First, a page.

Losing a spouse can be hard enough, but losing a spouse and not knowing how to manage the family's finances can lead to despair. As you gather your tax records this year, take a few extra steps to help your spouse avoid added stress after you're gone.
In many households one spouse takes care of the finances, such as paying bills, filing important papers, and tracking investments. It's essential that the other spouse at least knows the location of these papers and how to access the assets. To provide structure to your records, start with a balance sheet listing of all bank accounts, insurance policies, and investment holdings, including applicable online passwords. Also list your physical assets and the location of ownership titles.
Having a complete record of assets is important, but so is knowing how to manage those assets. Make a list of things you consider important that your spouse might not know about. This might include such things as how to manage retirement distributions and estate issues. You might also list the names of people who should be notified of your passing. Simple things, like routine chores to perform at the vacation home or recreational vehicle, might provide comforting guidance.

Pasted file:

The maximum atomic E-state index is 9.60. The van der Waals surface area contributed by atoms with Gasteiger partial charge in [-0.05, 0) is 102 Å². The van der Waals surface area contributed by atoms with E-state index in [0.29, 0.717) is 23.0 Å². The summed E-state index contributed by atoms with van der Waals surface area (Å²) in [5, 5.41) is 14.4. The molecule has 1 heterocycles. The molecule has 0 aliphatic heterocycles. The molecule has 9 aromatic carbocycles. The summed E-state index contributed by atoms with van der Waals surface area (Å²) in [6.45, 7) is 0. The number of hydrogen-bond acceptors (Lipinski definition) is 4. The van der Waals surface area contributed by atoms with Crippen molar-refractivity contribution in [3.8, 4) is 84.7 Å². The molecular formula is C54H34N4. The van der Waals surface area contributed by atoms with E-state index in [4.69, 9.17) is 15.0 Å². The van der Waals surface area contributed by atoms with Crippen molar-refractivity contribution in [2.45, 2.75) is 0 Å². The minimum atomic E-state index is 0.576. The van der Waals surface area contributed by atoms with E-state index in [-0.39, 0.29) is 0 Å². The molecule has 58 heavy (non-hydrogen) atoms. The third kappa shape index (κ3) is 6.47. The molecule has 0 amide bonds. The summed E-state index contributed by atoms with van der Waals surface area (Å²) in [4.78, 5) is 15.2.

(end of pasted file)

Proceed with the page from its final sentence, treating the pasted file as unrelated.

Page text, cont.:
Educating your spouse on financial matters can also be a satisfying social opportunity. Join with other like-minded couples to establish an investment club where everyone participates in the decision making. Such venues often lead to important conversations about managing money - discussions not always easy when it's just you and your spouse.
Candid conversations about family finances are sometimes better facilitated in front of a trusted financial advisor. Including your advisor will not only provide another set of eyes, but can help provide structure and documentation that the other spouse can rely upon in an emergency.
David Compton is a Certified Public Accountant with offices in Meridian and Birmingham, Ala.